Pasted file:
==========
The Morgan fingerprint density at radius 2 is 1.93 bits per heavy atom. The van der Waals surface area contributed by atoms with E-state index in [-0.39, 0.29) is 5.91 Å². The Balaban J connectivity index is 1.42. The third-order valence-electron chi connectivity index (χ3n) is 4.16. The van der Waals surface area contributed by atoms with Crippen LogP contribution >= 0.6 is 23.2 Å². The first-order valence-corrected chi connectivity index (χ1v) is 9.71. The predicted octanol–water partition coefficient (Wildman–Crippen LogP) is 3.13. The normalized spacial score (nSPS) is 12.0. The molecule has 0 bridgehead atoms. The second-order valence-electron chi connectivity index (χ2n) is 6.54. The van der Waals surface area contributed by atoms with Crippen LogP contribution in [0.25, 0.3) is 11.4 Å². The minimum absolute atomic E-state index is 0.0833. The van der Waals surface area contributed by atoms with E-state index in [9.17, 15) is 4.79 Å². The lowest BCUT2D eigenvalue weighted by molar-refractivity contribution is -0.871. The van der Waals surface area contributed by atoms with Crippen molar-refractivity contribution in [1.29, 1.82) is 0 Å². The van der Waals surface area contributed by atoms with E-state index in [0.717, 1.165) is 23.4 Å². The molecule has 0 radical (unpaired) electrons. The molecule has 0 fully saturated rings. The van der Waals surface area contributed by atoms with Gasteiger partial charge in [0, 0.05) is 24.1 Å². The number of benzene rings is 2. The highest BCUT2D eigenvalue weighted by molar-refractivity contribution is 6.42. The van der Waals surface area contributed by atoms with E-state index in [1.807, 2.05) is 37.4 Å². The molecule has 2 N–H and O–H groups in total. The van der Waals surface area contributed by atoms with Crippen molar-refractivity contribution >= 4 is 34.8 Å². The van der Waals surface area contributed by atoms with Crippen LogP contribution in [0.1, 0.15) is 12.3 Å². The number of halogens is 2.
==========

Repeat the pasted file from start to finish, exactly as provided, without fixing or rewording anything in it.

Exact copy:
The Morgan fingerprint density at radius 2 is 1.93 bits per heavy atom. The van der Waals surface area contributed by atoms with E-state index in [-0.39, 0.29) is 5.91 Å². The Balaban J connectivity index is 1.42. The third-order valence-electron chi connectivity index (χ3n) is 4.16. The van der Waals surface area contributed by atoms with Crippen LogP contribution >= 0.6 is 23.2 Å². The first-order valence-corrected chi connectivity index (χ1v) is 9.71. The predicted octanol–water partition coefficient (Wildman–Crippen LogP) is 3.13. The normalized spacial score (nSPS) is 12.0. The molecule has 0 bridgehead atoms. The second-order valence-electron chi connectivity index (χ2n) is 6.54. The van der Waals surface area contributed by atoms with Crippen LogP contribution in [0.25, 0.3) is 11.4 Å². The minimum absolute atomic E-state index is 0.0833. The van der Waals surface area contributed by atoms with E-state index in [9.17, 15) is 4.79 Å². The lowest BCUT2D eigenvalue weighted by molar-refractivity contribution is -0.871. The van der Waals surface area contributed by atoms with Crippen molar-refractivity contribution in [1.29, 1.82) is 0 Å². The van der Waals surface area contributed by atoms with E-state index in [0.717, 1.165) is 23.4 Å². The molecule has 0 radical (unpaired) electrons. The molecule has 0 fully saturated rings. The van der Waals surface area contributed by atoms with Gasteiger partial charge in [0, 0.05) is 24.1 Å². The number of benzene rings is 2. The highest BCUT2D eigenvalue weighted by molar-refractivity contribution is 6.42. The van der Waals surface area contributed by atoms with E-state index in [1.807, 2.05) is 37.4 Å². The molecule has 2 N–H and O–H groups in total. The van der Waals surface area contributed by atoms with Crippen molar-refractivity contribution >= 4 is 34.8 Å². The van der Waals surface area contributed by atoms with Crippen LogP contribution in [0.1, 0.15) is 12.3 Å². The number of halogens is 2.